CANTON, Miss. — Three people accused of killing a six-year-old boy in Mississippi were denied bail Monday, May 22nd as prosecutors consider whether to seek the death penalty against one of them.
Madison County Justice Court Judge Bruce McKinley refused to give co-defendants Byron McBride Jr., Dwan Wakefield Jr. and D’Allen Washington a chance to get out of jail, saying he believed they were dangerous and might flee.
The three are accused in the Thursday, May 18th shooting death of Kingston Frazier. Frazier was asleep in the back of his mother’s car when it was stolen from a supermarket parking lot in Jackson. The car was found abandoned in a muddy ditch hours later in suburban Gluckstadt, with Frazier’s body in the back seat, shot multiple times.
Court papers obtained by The Associated Press show Wakefield told investigators after his arrest Thursday that the 19-year-old McBride stole the car and shot Frazier. Family members of McBride and Wakefield asserted their innocence Monday to reporters after the hearing.
Byron McBride Sr. criticized reporters for identifying his son as the person who shot the boy.
“No weapon was found on my son,” the father said. “How can you name my son? It’s wrong. My son didn’t kill that boy, but y’all are going to kill my son.”
District Attorney Michael Guest had said Friday that investigators were still looking for the gun used in the crime. Monday, he wouldn’t say if the weapon had been found.
Wakefield’s aunt, Eva Roby, said the accusations don’t fit her nephew’s character.
“I’d put my life on it that he’s innocent,” Roby said. “I know Dwan.”
Wakefield and Washington are ineligible for the death penalty because they are 17, but are being charged as adults and could face life in prison without parole. Both were high school students at the time of their arrest.
Guest told reporters after the hearing that prosecutors haven’t decided yet whether they will seek the death penalty against McBride, though he promised to “bring swift justice.”
“As the investigation concludes and we have a chance to look at everything, we will sit down with the family and make that decision,” Guest said.
Amos Archie, Frazier’s great-uncle, declined to say whether Frazier’s family wants Guest to seek the death penalty.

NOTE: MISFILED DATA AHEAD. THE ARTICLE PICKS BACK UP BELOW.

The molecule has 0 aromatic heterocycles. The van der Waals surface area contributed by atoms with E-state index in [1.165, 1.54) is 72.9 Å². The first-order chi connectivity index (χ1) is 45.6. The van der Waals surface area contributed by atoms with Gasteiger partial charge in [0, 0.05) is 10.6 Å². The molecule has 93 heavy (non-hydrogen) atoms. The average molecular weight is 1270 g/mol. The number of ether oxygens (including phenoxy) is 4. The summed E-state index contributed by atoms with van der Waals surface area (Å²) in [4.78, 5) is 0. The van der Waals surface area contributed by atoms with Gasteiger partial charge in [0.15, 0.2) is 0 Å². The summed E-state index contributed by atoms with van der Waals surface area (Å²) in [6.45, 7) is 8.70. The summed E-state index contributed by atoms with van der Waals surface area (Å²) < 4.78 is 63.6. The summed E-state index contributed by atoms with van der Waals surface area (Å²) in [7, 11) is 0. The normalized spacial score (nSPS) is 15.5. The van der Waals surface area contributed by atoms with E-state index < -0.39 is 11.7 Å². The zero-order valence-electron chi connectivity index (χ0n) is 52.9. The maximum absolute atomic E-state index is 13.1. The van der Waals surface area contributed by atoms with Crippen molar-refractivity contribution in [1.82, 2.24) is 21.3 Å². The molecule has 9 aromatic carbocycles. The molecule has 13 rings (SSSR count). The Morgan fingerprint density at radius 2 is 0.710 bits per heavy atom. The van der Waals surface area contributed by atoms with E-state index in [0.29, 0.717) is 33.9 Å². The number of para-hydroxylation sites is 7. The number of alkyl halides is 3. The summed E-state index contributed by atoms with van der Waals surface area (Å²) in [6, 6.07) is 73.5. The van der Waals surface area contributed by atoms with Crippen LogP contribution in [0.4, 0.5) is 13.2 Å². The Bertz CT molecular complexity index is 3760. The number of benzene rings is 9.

Frazier’s mother, Ebony Archie, was present for the hearing but declined to speak to reporters. She was visibly shaking at points and was physically supported by family members as she walked out of the courtroom.
“She’s struggling,” Amos Archie said. “She lost her son. It’s painful. It’s painful for her mother and father and it’s painful for all our family. We believe in God. We believe justice is going to be done.”
The courtroom was filled with dozens of family members and friends of both the victim and the accused. The three defendants appeared by video from inside the neighboring county jail. Two were represented by a public defender, while one was represented by a private lawyer.
County Prosecutor Pamela Hancock told McKinley that he should deny bail to all three. Washington was ineligible for bail because he’s currently under indictment for armed robbery charges in a separate incident.
“From what I’ve gathered, he is not only a flight risk but a special danger to others in the community,” McKinley said in denying bail to Wakefield. He repeated similar reasons for denying bail to McBride. McBride told McKinley that he had previously been convicted of commercial burglary.
Washington’s lawyer, Warren Martin, questioned whether charges against his client should properly be filed in Madison County, since the car was stolen and boy kidnapped in neighboring Hinds County. Guest, though, says Madison County charges are proper because the boy’s death happened there. Hinds County District Attorney Robert Shuler Smith, who attended Monday’s hearing, said he intends to seek additional charges against the three defendants in his county.
The judge set June 26th preliminary hearings for all three.